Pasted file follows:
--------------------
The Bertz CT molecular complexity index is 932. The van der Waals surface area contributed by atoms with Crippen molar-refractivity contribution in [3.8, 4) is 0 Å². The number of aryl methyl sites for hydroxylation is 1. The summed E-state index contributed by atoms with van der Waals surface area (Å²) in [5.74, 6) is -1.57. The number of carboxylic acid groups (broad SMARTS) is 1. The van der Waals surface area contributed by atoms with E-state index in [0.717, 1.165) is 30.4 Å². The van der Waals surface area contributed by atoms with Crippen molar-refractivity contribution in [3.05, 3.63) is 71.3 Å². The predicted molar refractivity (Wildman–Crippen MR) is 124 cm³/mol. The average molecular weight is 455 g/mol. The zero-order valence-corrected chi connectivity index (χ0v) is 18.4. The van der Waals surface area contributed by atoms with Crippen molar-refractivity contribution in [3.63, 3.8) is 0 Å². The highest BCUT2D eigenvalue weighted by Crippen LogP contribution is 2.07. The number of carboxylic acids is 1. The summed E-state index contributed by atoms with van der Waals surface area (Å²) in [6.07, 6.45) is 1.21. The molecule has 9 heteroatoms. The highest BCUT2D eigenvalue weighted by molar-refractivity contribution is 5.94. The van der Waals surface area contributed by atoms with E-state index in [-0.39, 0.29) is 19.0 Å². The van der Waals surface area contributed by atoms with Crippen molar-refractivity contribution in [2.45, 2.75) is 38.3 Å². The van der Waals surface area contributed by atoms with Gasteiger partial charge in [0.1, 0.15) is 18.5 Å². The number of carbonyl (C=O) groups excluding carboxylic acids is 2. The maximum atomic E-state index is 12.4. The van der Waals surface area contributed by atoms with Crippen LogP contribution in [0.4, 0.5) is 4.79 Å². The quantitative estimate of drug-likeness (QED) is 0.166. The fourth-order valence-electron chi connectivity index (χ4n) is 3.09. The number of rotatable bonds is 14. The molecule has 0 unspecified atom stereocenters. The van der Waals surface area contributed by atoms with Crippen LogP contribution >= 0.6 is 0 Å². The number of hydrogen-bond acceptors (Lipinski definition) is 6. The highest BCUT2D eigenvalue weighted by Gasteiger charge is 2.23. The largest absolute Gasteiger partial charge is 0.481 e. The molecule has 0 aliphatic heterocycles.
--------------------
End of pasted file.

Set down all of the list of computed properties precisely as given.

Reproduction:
The Bertz CT molecular complexity index is 932. The van der Waals surface area contributed by atoms with Crippen molar-refractivity contribution in [3.8, 4) is 0 Å². The number of aryl methyl sites for hydroxylation is 1. The summed E-state index contributed by atoms with van der Waals surface area (Å²) in [5.74, 6) is -1.57. The number of carboxylic acid groups (broad SMARTS) is 1. The van der Waals surface area contributed by atoms with E-state index in [0.717, 1.165) is 30.4 Å². The van der Waals surface area contributed by atoms with Crippen molar-refractivity contribution in [3.05, 3.63) is 71.3 Å². The predicted molar refractivity (Wildman–Crippen MR) is 124 cm³/mol. The average molecular weight is 455 g/mol. The zero-order valence-corrected chi connectivity index (χ0v) is 18.4. The van der Waals surface area contributed by atoms with Crippen molar-refractivity contribution in [3.63, 3.8) is 0 Å². The highest BCUT2D eigenvalue weighted by Crippen LogP contribution is 2.07. The number of carboxylic acids is 1. The summed E-state index contributed by atoms with van der Waals surface area (Å²) in [6.07, 6.45) is 1.21. The molecule has 9 heteroatoms. The highest BCUT2D eigenvalue weighted by molar-refractivity contribution is 5.94. The van der Waals surface area contributed by atoms with E-state index in [-0.39, 0.29) is 19.0 Å². The van der Waals surface area contributed by atoms with Crippen molar-refractivity contribution in [2.45, 2.75) is 38.3 Å². The van der Waals surface area contributed by atoms with Gasteiger partial charge in [0.1, 0.15) is 18.5 Å². The number of carbonyl (C=O) groups excluding carboxylic acids is 2. The maximum atomic E-state index is 12.4. The van der Waals surface area contributed by atoms with Crippen LogP contribution in [0.4, 0.5) is 4.79 Å². The quantitative estimate of drug-likeness (QED) is 0.166. The fourth-order valence-electron chi connectivity index (χ4n) is 3.09. The number of rotatable bonds is 14. The molecule has 0 unspecified atom stereocenters. The van der Waals surface area contributed by atoms with Crippen LogP contribution >= 0.6 is 0 Å². The number of hydrogen-bond acceptors (Lipinski definition) is 6. The highest BCUT2D eigenvalue weighted by Gasteiger charge is 2.23. The largest absolute Gasteiger partial charge is 0.481 e. The molecule has 0 aliphatic heterocycles.